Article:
On the other thread that seems to be pretty much the same as this one, bedeviled did a really cool three part analysis.

Part one (http://www.dukebasketballreport.com/forums/showthread.php?30309-Let-s-Face-It-We-are-the-Kings-of-November-and-December&p=621362#post621362)

Part two (http://www.dukebasketballreport.com/forums/showthread.php?30309-Let-s-Face-It-We-are-the-Kings-of-November-and-December&p=621363#post621363)

Part three (http://www.dukebasketballreport.com/forums/showthread.php?30309-Let-s-Face-It-We-are-the-Kings-of-November-and-December&p=621364#post621364)

One of the many interesting things his analysis seemed to show was that a team who has a #1 seed four times should be expected to underperform the seed three times and overperform the seed once. Which is exactly what Duke has done with its last four #1 seeds. Considering the sample size and the great variability in a one-and-done format, I continue to feel the theme of our recent NCAAT underperformance is way overplayed.

_Gary
02-07-2013, 11:01 AM
Perhaps there's an added wrinkle that is harder to quantify but may be part of the trend, if there even is a trend.

On the twice-weekly ESPN College Basketball podcast featuring Andy Katz and Seth Greenberg, they recently interviewed Gonzaga HC Mark Few. Few was discussing the reality of being every WCC team's Superbowl because of the stature of the Gonzaga program and the potential for the win to improve the opponents at-large NCAA chances. Few said it takes a huge toll on the players emotions to "get up" that high for every game. Greenberg correctly pointed out that his teams never had to play that role, but that he respected the burden that it placed on teams like Gonzaga and Duke. He said that it was very hard to play that way and not end the year emotionally spent.

When do we think the full impact of Duke being every other team's Super Bowl, especially the level of hostility and anger from opposing fan bases and even casual fans, really took hold? K always says that the tide turned in 1992, but I think the graduations of Laettner and Hurley, and the dip the program took from 1995-1997, kept things neutral for a while. I feel like the start was the 2001 title team with Billy Packer and Gary Williams, let alone the entire Maryland fanbase, fanning the flames. Then, once JJ arrived, it fully flowered and really hasn't stopped. That kind of dovetails with the perceived NCAA under performance era Forde touts.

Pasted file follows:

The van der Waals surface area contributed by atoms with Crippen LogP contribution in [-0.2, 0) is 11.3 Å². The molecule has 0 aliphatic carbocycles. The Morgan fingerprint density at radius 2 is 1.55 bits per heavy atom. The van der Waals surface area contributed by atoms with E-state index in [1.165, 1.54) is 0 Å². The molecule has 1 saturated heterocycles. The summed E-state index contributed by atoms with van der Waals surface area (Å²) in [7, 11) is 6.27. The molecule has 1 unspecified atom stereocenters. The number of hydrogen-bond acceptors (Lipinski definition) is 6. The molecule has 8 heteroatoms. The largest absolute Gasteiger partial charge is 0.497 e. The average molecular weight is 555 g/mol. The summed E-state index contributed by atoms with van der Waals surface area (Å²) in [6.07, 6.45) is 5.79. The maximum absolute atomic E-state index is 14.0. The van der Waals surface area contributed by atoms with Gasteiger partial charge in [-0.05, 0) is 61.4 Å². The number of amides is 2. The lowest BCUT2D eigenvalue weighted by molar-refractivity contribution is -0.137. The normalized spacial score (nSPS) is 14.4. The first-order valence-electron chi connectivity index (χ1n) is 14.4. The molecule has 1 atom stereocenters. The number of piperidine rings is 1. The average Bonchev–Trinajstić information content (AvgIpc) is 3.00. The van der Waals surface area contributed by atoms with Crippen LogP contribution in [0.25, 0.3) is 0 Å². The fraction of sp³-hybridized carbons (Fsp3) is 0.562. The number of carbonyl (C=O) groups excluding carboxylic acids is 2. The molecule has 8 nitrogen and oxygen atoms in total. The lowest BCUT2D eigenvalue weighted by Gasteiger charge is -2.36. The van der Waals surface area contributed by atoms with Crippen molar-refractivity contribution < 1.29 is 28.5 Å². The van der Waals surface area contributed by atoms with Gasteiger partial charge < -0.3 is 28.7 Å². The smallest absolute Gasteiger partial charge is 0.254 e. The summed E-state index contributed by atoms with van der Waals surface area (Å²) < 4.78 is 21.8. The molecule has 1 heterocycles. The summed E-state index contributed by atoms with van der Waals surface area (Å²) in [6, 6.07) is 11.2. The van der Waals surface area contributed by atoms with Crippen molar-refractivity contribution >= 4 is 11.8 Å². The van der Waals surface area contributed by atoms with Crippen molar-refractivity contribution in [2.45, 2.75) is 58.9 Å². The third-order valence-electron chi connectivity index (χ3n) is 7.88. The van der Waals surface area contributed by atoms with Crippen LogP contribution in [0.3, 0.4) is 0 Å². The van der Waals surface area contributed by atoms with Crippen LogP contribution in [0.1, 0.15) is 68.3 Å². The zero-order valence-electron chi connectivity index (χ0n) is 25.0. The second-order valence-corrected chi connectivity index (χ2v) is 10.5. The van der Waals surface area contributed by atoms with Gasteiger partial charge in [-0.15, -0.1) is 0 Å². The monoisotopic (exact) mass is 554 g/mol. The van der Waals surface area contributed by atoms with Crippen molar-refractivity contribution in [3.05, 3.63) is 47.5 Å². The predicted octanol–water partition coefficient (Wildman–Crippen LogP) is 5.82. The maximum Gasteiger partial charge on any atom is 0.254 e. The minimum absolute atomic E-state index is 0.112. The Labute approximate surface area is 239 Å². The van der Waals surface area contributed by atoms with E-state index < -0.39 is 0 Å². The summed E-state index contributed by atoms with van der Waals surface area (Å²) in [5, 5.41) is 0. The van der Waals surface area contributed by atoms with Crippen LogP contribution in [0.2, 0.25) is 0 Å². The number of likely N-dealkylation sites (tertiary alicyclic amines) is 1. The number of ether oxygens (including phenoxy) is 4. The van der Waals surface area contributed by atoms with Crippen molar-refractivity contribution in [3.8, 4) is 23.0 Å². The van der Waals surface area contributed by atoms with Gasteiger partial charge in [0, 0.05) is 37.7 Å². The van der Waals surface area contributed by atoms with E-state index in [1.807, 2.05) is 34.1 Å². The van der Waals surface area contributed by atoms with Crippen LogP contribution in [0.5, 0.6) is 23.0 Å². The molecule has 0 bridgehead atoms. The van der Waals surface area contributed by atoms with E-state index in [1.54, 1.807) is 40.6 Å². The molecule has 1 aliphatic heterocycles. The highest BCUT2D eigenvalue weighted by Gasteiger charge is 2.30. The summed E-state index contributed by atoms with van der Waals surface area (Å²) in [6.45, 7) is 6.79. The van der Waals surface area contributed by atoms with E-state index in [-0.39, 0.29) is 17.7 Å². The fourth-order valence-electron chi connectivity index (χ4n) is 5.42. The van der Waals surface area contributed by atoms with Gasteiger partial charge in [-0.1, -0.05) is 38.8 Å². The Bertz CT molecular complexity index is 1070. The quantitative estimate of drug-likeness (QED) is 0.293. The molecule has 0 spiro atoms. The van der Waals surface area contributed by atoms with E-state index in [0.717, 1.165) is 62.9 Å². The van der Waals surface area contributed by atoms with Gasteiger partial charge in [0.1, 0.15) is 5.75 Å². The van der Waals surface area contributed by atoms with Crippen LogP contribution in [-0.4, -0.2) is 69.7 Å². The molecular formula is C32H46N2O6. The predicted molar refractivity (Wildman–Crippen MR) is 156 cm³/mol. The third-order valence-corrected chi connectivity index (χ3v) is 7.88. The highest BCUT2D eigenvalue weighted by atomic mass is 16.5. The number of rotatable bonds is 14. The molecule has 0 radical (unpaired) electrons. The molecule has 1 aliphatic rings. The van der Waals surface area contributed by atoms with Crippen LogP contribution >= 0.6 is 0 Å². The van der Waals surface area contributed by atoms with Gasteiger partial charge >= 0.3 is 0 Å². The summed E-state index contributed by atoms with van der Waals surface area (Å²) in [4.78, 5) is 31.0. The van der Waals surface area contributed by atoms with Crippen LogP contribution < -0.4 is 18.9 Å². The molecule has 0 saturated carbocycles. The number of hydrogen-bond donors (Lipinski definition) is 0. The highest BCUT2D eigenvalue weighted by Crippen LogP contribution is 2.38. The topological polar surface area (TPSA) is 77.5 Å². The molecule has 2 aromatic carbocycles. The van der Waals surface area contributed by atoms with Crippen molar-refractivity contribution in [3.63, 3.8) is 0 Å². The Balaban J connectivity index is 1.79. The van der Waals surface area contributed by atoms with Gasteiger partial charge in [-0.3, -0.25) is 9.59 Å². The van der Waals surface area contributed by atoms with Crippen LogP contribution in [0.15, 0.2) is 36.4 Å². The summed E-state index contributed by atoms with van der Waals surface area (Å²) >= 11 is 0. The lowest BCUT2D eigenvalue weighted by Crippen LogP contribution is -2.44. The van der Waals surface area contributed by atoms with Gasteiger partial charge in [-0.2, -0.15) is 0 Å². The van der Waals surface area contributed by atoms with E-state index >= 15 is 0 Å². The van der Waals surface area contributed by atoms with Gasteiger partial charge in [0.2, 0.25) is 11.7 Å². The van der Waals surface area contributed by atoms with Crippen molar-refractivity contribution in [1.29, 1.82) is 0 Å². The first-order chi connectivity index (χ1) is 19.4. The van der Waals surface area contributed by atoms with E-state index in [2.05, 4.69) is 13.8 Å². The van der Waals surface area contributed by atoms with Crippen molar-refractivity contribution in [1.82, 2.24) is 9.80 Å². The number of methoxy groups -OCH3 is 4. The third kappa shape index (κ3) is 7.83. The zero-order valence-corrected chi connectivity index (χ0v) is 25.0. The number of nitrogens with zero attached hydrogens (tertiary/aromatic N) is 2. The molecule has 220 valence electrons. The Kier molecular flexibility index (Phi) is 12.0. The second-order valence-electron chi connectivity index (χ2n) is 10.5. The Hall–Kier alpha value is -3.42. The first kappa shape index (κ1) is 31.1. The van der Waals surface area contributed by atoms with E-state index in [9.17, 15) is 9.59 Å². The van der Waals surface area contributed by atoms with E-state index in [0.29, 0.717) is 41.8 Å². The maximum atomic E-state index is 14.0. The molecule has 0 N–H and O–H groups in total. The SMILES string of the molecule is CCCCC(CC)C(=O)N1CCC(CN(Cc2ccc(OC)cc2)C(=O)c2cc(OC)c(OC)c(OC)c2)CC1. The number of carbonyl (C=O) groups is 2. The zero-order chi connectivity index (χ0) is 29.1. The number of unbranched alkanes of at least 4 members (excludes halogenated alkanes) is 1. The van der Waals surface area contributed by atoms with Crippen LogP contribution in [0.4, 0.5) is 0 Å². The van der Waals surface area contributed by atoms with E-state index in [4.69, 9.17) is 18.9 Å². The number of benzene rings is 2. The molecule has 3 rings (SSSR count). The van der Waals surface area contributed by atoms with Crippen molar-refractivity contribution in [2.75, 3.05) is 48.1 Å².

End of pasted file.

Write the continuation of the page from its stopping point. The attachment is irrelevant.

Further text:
Maybe Duke "under performs" in the NCAAs because, since roughly 2001, there are more people then ever focusing their collective negative energy trying to bring about that very outcome. I am not supporting the under-performance claims, which I think have been argued well, both pro and con, in this thread and others - but just adding a piece that I hadn't seen discussed.

Billy, I completely agree with you that 2001 was the start of what you are talking about. And anyone that lightly dismisses such things simply hasn't dealt with the experience of being the "target" all the time. It does take a toll, especially on the emotional level. And anything that takes a toll on someone emotionally will eventually also take a toll on them physically. Yes, I get it that we are talking about 18-22 year old young men. But nevertheless, I've heard Coach K reference this before and it's been a much more prominent issue since the entire Billy Packer Final Four in '01. No doubt about it in my mind. But that's just my two cents.